Years ago when I was building my 18-year corporate marketing career which culminated in a Vice Presidency, I’d read articles advising professionals to “embrace risk!” and “take chances.” But in my personal experience, I didn’t feel encouraged at all to take risks, either in my own work projects or in my career as a whole.
Instead, what it seemed my managers and leaders wanted to see was big success without any potential downside, risk or failure. Now, as a career coach to many mid- to high-level professional women globally, I see the exact same phenomenon—leaders, managers and individual contributors want to believe they are comfortable with risk-taking, but the vast majority shun it.
Smart, well-considered risk-taking is essential to our growth, and to exponential success and strong performance and leadership. So what do we have to do to expand our comfort with risk, and our willingness to take important risks in our roles, careers and organizations, and why do we need to?
To learn more about this important topic, I recently caught up with Sukhinder Singh Cassidy, a leading technology executive and entrepreneur, board member, and investor with 25 years of experience founding and helping to scale companies, including Google, Amazon, and Yodlee. Most recently, she served as president of StubHub and as a member of eBay’s executive leadership team. She is the founder and chairman of theBoardlist and has been profiled in Fortune, Forbes, The Wall Street Journal, Business Week, and The New York Times, among others. She has been named one of Elle’s Power Women, one of the Most Creative People in Business by Fast Company, and one of the Top 100 People in the Valley by Business Insider among many other accolades. She is the author of the new book, Choose Possibility: Take Risks and Thrive (Even When You Fail).
Here’s what Singh Cassidy shares:
Kathy Caprino: Sukhinder, since you focus on the importance of taking risks in your new book, can you explain the role that risk-taking played in your professional trajectory?
Sukhinder Singh Cassidy: In my career, I’ve taken risks of different sizes (small, medium, and large), but I’ve taken them consistently over the last 20 years. While single risks may or may not have worked out the way I imagined, overall, the practice of repeatedly taking risks has unlocked cumulative reward and career success.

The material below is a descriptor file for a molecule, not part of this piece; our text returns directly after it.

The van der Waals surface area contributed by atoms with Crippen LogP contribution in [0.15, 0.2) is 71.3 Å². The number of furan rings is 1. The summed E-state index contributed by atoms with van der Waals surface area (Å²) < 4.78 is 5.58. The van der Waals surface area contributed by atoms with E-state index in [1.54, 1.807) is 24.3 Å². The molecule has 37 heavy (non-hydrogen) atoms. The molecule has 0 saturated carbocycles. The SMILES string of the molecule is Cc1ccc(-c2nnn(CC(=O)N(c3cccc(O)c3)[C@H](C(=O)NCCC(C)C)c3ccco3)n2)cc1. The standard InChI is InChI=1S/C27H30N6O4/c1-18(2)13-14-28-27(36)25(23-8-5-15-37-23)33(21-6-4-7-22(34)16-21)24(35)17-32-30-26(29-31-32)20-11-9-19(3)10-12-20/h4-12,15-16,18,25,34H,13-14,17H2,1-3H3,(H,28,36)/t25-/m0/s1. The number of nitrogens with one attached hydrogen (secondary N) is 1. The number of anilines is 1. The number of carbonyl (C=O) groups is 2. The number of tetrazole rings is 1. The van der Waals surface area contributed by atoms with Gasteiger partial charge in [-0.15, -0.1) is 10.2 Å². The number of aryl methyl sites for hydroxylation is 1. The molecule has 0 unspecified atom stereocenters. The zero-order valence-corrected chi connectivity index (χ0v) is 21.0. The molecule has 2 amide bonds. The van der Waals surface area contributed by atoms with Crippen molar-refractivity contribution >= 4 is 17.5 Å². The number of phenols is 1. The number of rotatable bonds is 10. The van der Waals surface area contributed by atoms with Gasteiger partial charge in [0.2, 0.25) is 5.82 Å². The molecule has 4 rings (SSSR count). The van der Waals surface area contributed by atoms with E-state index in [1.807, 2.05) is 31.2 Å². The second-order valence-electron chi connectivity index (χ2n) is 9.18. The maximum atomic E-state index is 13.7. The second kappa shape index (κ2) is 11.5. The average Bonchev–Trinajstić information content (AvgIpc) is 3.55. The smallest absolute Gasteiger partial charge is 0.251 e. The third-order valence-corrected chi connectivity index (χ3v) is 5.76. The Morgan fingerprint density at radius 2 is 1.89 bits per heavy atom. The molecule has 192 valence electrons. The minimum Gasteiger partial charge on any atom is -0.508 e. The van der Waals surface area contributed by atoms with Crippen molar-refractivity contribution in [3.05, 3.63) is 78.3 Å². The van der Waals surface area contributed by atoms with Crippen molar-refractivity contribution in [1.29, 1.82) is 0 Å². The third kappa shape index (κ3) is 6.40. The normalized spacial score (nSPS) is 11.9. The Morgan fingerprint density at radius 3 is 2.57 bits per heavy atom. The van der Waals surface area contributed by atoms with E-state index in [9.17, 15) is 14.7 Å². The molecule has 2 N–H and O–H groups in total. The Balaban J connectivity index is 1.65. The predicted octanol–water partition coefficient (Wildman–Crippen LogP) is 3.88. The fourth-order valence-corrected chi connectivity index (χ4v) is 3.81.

I pursued risk-taking for various reasons, including discovering opportunities, learning something new, achieving ambitions, and even avoiding harm. I took risks when making a big career choice. After making a move, I needed to take additional risks to try and maximize the impact I had in the new role. What I learned in my career is that it was the practice of continuous risk-taking—what I call “choosing possibility” repeatedly—that led to compounding benefits.
Caprino: What advice do you have for recent college grads who are risk-averse?
Singh Cassidy: To recent college grads, I would say let go of the “Myth of the Single Choice.” The idea the one single and perfectly orchestrated choice is the key to success is a fallacy.
Instead of increasing the pressure we feel to “choose perfectly” or otherwise “fail miserably,” we can take comfort in knowing that there are ten, fifty, a hundred, or even more choices to be made to unlock the reward. What matters most is that we get into motion, understanding that we will face many opportunities and choices.
In turn, you will unlock more impact once you can execute a possibility and learn from it. Risk-taking should be regarded as the opposite of “one time, big, and binary” and instead as a continuum of choices and impacts, some of which are smaller and some of which may be larger but all of which have value.